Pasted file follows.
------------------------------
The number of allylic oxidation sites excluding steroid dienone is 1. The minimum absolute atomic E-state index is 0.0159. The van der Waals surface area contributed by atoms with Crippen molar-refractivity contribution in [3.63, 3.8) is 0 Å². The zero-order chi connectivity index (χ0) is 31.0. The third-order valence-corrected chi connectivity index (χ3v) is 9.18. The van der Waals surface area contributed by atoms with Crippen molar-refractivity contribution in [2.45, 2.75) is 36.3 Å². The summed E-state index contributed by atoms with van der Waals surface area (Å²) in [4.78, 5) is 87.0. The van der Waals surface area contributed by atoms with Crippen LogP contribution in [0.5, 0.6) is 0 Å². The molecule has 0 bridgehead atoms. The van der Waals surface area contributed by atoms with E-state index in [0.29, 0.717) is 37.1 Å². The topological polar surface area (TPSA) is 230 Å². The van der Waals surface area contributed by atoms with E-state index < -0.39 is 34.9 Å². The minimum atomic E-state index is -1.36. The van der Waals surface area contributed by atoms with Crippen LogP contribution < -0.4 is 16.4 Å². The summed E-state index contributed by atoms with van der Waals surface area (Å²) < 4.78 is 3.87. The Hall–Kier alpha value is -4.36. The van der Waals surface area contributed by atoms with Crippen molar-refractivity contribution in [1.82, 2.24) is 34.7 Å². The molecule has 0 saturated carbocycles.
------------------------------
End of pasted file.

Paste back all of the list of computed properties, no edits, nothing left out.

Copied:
The number of allylic oxidation sites excluding steroid dienone is 1. The minimum absolute atomic E-state index is 0.0159. The van der Waals surface area contributed by atoms with Crippen molar-refractivity contribution in [3.63, 3.8) is 0 Å². The zero-order chi connectivity index (χ0) is 31.0. The third-order valence-corrected chi connectivity index (χ3v) is 9.18. The van der Waals surface area contributed by atoms with Crippen molar-refractivity contribution in [2.45, 2.75) is 36.3 Å². The summed E-state index contributed by atoms with van der Waals surface area (Å²) in [4.78, 5) is 87.0. The van der Waals surface area contributed by atoms with Crippen LogP contribution in [0.5, 0.6) is 0 Å². The molecule has 0 bridgehead atoms. The van der Waals surface area contributed by atoms with E-state index in [0.29, 0.717) is 37.1 Å². The topological polar surface area (TPSA) is 230 Å². The van der Waals surface area contributed by atoms with E-state index < -0.39 is 34.9 Å². The minimum atomic E-state index is -1.36. The van der Waals surface area contributed by atoms with Crippen LogP contribution < -0.4 is 16.4 Å². The summed E-state index contributed by atoms with van der Waals surface area (Å²) < 4.78 is 3.87. The Hall–Kier alpha value is -4.36. The van der Waals surface area contributed by atoms with Crippen molar-refractivity contribution in [1.82, 2.24) is 34.7 Å². The molecule has 0 saturated carbocycles.